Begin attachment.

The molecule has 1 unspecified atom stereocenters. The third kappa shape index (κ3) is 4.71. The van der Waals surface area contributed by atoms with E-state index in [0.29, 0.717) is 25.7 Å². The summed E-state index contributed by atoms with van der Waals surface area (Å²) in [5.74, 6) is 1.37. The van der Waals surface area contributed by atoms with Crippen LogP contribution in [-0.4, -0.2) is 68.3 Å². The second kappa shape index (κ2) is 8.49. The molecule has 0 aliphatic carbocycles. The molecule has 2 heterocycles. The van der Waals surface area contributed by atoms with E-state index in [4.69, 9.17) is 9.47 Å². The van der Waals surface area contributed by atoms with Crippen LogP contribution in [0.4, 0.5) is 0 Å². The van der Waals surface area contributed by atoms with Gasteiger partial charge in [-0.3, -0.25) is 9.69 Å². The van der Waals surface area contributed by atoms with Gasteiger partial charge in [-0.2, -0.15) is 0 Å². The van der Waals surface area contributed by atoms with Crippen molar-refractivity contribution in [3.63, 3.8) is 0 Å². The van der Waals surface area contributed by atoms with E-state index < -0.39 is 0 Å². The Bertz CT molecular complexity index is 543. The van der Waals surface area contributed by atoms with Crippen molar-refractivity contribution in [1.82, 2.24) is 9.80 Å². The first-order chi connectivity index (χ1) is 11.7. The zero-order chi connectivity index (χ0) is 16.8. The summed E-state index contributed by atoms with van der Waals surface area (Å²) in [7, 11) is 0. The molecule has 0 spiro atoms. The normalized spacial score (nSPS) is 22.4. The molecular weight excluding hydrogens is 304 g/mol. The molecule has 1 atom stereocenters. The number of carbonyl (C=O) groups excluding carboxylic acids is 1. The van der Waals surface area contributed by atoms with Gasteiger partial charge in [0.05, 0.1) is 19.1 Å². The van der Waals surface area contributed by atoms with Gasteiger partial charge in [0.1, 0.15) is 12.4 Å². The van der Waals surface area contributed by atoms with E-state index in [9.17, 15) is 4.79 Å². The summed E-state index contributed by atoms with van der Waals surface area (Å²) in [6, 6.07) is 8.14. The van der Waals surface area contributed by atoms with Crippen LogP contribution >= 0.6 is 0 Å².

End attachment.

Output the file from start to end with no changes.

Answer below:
The molecule has 1 unspecified atom stereocenters. The third kappa shape index (κ3) is 4.71. The van der Waals surface area contributed by atoms with E-state index in [0.29, 0.717) is 25.7 Å². The summed E-state index contributed by atoms with van der Waals surface area (Å²) in [5.74, 6) is 1.37. The van der Waals surface area contributed by atoms with Crippen LogP contribution in [-0.4, -0.2) is 68.3 Å². The second kappa shape index (κ2) is 8.49. The molecule has 0 aliphatic carbocycles. The molecule has 2 heterocycles. The van der Waals surface area contributed by atoms with E-state index in [4.69, 9.17) is 9.47 Å². The van der Waals surface area contributed by atoms with Crippen LogP contribution in [0.4, 0.5) is 0 Å². The van der Waals surface area contributed by atoms with Gasteiger partial charge in [-0.3, -0.25) is 9.69 Å². The van der Waals surface area contributed by atoms with Gasteiger partial charge in [-0.2, -0.15) is 0 Å². The van der Waals surface area contributed by atoms with Crippen molar-refractivity contribution in [3.63, 3.8) is 0 Å². The van der Waals surface area contributed by atoms with E-state index < -0.39 is 0 Å². The Bertz CT molecular complexity index is 543. The van der Waals surface area contributed by atoms with Crippen molar-refractivity contribution in [1.82, 2.24) is 9.80 Å². The first-order chi connectivity index (χ1) is 11.7. The zero-order chi connectivity index (χ0) is 16.8. The summed E-state index contributed by atoms with van der Waals surface area (Å²) in [7, 11) is 0. The molecule has 0 spiro atoms. The normalized spacial score (nSPS) is 22.4. The molecular weight excluding hydrogens is 304 g/mol. The molecule has 1 atom stereocenters. The number of carbonyl (C=O) groups excluding carboxylic acids is 1. The van der Waals surface area contributed by atoms with Gasteiger partial charge in [0.05, 0.1) is 19.1 Å². The van der Waals surface area contributed by atoms with Gasteiger partial charge in [0.1, 0.15) is 12.4 Å². The van der Waals surface area contributed by atoms with E-state index in [9.17, 15) is 4.79 Å². The summed E-state index contributed by atoms with van der Waals surface area (Å²) in [6, 6.07) is 8.14. The van der Waals surface area contributed by atoms with Crippen LogP contribution >= 0.6 is 0 Å².